Monday, September 12, 2005

Reed Elsevier Arms Trade

I might be missing some points in this whole argument against Reed Elsevier, but I don't see why some parties are making this defense industry trade show such a big deal. Guardian also has a story on this today.

"Campaigners are angry that countries whose human rights records have been criticised by British ministers, including China, have been invited. China is subject to a European Union arms embargo."
What's next? Should we stop publishing articles that are submitted from Chinese authors?

Here is an excerpt from Reed Elsevier official response to Lancet's article:

"It is vital that trade shows serving this sector operate in as visible and tightly regulated an environment as possible. Reed Elsevier, through its Reed Exhibitions business (which manages more than 400 trade shows each year serving many different sectors) is well placed to work in conjunction with the UK Ministry of Defence to do this, and to ensure that the show adheres to the highest standards of scrutiny and compliance with the law. DSEi, like all our business activities, complies with the principles of the United Nations Global Compact, to which Reed Elsevier is a signatory."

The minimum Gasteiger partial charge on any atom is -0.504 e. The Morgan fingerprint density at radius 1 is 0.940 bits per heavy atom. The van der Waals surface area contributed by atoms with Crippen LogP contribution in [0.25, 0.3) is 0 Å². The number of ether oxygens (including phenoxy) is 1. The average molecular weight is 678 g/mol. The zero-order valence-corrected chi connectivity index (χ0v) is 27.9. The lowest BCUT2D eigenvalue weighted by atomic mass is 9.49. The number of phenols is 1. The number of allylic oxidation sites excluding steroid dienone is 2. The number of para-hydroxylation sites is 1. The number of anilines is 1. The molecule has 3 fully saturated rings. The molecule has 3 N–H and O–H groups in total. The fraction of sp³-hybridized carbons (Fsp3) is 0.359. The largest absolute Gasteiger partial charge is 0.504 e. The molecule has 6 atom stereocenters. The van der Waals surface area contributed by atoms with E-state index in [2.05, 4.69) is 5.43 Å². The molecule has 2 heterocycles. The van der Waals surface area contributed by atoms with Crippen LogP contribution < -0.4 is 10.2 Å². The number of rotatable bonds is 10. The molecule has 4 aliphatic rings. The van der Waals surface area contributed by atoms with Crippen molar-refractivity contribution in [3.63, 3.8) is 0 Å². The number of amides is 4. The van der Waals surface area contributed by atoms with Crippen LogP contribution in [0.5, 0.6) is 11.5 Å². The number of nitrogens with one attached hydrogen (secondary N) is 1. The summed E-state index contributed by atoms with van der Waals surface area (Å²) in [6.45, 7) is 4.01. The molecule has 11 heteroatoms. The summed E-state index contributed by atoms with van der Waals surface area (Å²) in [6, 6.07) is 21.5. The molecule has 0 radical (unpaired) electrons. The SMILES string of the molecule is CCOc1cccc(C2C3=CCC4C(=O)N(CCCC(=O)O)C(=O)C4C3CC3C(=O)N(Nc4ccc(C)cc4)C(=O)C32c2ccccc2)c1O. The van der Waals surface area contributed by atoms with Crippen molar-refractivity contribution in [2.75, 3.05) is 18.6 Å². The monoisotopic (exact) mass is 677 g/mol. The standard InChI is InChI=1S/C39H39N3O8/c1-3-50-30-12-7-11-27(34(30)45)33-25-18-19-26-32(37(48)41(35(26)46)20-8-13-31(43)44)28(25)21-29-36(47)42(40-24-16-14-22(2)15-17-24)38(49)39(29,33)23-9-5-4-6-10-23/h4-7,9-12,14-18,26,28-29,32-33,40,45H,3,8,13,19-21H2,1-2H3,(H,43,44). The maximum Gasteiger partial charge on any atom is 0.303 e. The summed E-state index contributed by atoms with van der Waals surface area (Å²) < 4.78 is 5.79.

Let's not forget defense industries contribution to our civilian life either. Like PillCam™ Capsule Endoscopy that was an idea developped by a scientist who was working in the development of Popeye Missile, or similar by products that are brainchild of defense related research

Organizing a conference like this does not change a bit my opinion about how I feel about my company. This is a great company (ok sometimes I may not not agree with everything but overall it's a great place) with great products.

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